Secret TPP Meetings Could Ban GMO Labeling

by Vins
Published: Last Updated on

In October 2013, representatives from 12 national governments and about 600 multinational corporations met in Bali, Indonesia for the latest round of negotiations on the Trans Pacific Partnership, a trade agreement that” some observers believe could pull the rug out from under national and local governments trying to regulate the sale and import of GMO foods,” according to James Trimarco.

When asked if the Trans Pacific Partnership (TPP) would outlaw the labeling or banning of GMO foods, Tony Corbo of Food and Water Watch pointed out that because the text is being negotiated in secret, it’s hard to say. Some chapters have been leaked—including 2,376 highly redacted pages obtained as a result of a freedom of information request by Australia’s Pirate Party—but much of the text remains a secret.

A former lobbyist for Monsanto, Islam Siddique, is the chief US negotiator on agriculture. Since the FDA does not recognize GMO foods as any different form non-GMO foods, they do not see a reason that products containing GMO ingredients should be specially labeled.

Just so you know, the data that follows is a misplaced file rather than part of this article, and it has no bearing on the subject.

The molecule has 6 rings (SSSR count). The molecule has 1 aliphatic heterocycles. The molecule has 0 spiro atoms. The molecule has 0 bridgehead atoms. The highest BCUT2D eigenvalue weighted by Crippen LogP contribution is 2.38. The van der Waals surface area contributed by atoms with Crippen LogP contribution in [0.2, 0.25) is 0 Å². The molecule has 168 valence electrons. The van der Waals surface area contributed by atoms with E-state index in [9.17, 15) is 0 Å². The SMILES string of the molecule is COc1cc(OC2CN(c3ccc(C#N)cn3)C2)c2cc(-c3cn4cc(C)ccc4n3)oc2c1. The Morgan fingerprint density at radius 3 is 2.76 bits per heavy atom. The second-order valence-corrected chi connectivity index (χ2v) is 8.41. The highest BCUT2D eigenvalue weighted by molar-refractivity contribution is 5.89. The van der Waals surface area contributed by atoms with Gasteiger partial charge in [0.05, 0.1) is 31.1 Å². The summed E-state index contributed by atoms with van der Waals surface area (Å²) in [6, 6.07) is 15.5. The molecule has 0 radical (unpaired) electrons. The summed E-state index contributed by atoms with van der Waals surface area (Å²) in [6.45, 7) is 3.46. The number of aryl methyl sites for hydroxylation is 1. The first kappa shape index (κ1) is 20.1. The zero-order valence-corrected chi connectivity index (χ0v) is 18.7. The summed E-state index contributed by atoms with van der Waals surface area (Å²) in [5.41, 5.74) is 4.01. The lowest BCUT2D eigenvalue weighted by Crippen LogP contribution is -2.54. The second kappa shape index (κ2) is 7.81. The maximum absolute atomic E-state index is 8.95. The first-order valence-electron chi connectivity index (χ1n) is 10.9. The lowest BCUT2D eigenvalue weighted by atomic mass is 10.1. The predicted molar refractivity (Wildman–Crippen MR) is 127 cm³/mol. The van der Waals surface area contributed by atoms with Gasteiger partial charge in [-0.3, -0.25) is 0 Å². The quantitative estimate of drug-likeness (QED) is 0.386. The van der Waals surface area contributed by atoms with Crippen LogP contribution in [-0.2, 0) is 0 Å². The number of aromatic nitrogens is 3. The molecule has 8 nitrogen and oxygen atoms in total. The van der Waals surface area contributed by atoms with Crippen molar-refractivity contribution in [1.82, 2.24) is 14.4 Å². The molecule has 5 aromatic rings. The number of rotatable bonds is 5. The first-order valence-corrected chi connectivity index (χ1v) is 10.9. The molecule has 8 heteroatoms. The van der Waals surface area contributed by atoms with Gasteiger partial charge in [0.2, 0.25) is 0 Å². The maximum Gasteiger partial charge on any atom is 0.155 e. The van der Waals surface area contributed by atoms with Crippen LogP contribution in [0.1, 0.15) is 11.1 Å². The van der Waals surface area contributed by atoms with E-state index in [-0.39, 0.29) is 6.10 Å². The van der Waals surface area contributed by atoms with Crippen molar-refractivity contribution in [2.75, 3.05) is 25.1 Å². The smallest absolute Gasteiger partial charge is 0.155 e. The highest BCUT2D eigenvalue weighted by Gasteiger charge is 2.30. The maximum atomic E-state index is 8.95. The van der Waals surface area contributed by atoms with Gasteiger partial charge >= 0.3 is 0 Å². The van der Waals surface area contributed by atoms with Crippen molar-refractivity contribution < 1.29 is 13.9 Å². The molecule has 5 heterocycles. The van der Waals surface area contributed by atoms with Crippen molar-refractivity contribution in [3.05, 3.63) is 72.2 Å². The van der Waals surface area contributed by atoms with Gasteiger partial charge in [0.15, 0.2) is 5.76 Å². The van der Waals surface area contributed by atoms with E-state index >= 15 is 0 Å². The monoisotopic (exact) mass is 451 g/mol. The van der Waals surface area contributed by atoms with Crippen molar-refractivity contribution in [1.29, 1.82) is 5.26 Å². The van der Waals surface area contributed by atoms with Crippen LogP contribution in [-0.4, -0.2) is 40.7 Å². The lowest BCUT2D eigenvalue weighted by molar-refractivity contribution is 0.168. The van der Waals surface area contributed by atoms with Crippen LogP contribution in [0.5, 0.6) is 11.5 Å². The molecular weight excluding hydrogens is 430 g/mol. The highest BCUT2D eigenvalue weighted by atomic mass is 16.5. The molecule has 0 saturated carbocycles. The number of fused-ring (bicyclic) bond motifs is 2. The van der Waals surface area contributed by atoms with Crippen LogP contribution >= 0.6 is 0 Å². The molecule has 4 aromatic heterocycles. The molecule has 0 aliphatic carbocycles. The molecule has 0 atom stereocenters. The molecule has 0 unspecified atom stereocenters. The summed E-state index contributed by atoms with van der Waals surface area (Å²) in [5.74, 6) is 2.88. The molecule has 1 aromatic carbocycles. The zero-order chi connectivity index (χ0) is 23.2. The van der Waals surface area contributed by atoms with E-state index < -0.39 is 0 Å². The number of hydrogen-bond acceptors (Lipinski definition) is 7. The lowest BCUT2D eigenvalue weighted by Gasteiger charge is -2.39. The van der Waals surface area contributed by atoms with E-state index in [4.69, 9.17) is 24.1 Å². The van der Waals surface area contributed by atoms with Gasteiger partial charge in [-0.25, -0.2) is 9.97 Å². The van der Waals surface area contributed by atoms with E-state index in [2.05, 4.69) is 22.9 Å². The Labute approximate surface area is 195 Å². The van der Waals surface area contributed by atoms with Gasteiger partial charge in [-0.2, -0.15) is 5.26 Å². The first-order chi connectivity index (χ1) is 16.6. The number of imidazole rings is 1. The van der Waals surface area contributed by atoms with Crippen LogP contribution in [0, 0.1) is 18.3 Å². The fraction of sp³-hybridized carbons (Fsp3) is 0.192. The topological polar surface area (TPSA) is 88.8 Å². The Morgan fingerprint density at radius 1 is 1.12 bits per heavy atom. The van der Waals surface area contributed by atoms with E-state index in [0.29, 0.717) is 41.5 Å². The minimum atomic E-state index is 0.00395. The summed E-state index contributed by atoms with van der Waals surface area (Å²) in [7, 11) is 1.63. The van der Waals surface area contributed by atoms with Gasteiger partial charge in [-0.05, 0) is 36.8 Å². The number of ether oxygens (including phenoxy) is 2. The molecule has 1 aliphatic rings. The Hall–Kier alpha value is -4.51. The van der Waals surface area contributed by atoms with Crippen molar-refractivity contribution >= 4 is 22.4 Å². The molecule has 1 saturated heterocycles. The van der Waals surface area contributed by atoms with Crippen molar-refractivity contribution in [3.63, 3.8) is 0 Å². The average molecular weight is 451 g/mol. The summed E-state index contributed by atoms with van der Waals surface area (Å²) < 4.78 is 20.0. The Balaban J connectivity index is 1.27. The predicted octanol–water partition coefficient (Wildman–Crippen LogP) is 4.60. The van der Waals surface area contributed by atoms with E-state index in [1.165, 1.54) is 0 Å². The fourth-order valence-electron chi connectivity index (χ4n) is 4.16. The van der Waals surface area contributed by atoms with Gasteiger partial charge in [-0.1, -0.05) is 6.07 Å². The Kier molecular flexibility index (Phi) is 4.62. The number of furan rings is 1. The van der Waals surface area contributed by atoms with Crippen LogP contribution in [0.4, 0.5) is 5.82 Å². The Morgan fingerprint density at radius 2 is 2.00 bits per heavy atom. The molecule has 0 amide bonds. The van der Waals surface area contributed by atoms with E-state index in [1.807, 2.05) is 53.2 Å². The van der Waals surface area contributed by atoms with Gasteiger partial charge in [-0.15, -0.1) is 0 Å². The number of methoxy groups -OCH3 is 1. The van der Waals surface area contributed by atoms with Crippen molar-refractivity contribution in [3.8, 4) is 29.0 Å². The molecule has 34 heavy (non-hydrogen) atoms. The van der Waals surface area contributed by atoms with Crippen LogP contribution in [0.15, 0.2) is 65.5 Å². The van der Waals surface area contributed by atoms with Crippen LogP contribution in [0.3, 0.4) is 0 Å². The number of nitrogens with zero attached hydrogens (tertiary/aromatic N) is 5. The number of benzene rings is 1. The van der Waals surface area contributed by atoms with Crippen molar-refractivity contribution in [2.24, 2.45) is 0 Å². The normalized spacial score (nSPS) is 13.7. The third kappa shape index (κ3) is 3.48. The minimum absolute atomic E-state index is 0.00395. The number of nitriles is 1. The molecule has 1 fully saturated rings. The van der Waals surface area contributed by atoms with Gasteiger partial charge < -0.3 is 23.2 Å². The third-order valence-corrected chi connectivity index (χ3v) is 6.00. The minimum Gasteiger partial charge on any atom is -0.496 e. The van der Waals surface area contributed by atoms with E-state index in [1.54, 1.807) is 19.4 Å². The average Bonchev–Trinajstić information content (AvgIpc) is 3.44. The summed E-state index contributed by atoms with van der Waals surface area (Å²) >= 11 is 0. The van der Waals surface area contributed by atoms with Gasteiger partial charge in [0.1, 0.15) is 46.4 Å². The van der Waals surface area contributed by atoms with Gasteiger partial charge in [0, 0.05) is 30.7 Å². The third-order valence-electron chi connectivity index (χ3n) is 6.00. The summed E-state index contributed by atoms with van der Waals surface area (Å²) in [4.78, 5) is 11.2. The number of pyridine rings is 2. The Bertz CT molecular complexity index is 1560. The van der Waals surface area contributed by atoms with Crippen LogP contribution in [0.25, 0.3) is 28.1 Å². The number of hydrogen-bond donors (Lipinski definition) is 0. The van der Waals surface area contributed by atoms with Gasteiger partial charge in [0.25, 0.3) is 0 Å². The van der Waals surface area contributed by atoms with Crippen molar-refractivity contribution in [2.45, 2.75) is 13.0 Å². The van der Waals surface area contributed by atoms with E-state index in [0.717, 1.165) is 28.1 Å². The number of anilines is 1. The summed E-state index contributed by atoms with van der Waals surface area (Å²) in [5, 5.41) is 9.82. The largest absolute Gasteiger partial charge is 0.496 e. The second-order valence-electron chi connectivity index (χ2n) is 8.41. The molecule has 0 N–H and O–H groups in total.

Commenting on the leaked TPP chapter which details how corporations could seek financial compensation for non-tariff barriers to trade, Arthur Stamoulis of the Citizens Trade Campaign observed, “The Tribunals that adjudicate these cases don’t have the power to literally demand that a government changes its policies, but they can award payments worth millions and even billions of dollars, such that if a country doesn’t want additional cases brought against it, it gets the line.”

Source: James Trimarco, “Will a Secretive International Trade Deal Ban GMO Labeling?”, YES! Magazine, October 18 2013,

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